So what are parents to do when the Old School model does not work well with their children? A new, more sophisticated approach to parenting that I call “New School” can be far more effective with strong-willed, independent-minded children who might also be angry. This is a more sophisticated model for parents to use in raising children, because it goes beyond the more primitive methods of inflicting punishments to coerce compliance. It can succeed very well where the Old School methods fail and when children don’t comply the way we expect them to. Why?
The New School Approach to Parenting
The reason this model can succeed where the older model fails is that the new one responds so much more directly to children’s innate need for control while not giving the reins of authority and ultimate decision-making over to them. It takes advantage of the children’s intelligence and desire for independence and ability to verbalize their wants and demands. It does this by completely changing the rules of the (parenting) game, and the expectations that parents have of their children. It looks like this.
Dialogue –> Agreements –> Cooperation –> Accountability
The catch is that this new model requires that parents use better relationship skills with their children. In order to have meaningful dialogues with two-year-olds and teenagers (and everyone in between), parents need to use self-control and develop better communication skills. They need to do things like listening; refraining from yelling, threatening, and lecturing; using I-messages to express their values, expectations, and desires; offering choices; and, above all, negotiating agreements with children, then holding children accountable to what they agreed to.
In a New School approach, parents start with genuine dialogue with their children about expected behaviors and their consequences. (Yes, parents really can negotiate these things with two-year-olds! And even with kids who have ADHD.) Children (like adults) are much more likely to follow through on what they have had some control in setting up–in other words, they’re more likely to cooperate. And a New School approach prefers children’s cooperation over obedience. We want them to cooperate, and voluntarily choose to do what we want them to do. This is not a pipedream. It works.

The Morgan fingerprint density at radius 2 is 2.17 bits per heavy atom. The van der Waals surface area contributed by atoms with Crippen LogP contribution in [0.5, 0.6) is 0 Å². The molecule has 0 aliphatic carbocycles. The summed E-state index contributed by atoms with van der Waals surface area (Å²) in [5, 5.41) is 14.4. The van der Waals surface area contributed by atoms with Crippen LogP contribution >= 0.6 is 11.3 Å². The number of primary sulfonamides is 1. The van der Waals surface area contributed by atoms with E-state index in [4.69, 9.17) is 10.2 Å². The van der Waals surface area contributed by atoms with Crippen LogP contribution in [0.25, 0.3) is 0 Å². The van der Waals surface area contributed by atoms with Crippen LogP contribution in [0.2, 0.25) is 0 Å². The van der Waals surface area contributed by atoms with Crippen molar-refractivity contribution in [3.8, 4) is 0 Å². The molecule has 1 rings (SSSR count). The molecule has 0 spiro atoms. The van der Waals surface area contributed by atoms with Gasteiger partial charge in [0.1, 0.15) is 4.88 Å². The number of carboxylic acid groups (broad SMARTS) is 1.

But not always! Children (just like adults) will at times break their agreements. So instead of punishment, New School parents demand accountability: “What made you break your agreement? I take this very personally, because when I make an agreement with you, you expect me to keep it, don’t you? And that’s what I expect of you, too. Isn’t that fair?” Even young children know that’s fair. It’s the Golden Rule, which is the ultimate basis for all legal systems in the Western world.
A New School approach requires that we change our expectations of our children: they can negotiate agreements in age-appropriate fashion if we are willing to take the time. It demands that we treat them with the same respect that we so ardently desire from them, and that we give to other adults: namely, we don’t just boss them around, or treat them like slaves or robots. It demands that we let go of our own egos a bit, and see our children as capable of thinking, of understanding, of being fair, and of being responsible. Then we are willing to put them to the test, and to hold them accountable when they fail.
All of my writing, my parent classes, and my parent coaching is geared to helping parents to enhance (or learn) the skills required to successfully implement the New School model. While it takes some effort and commitment, it can be done. And when done, it is effective, as hundreds of parents in my classes have shown and documented.
3 Steps to Parent-Child Harmony is my book that describes in detail the differences between the Old School Parenting model and the New School Parenting model. Please see these links if you are interested in more information or wish to purchase.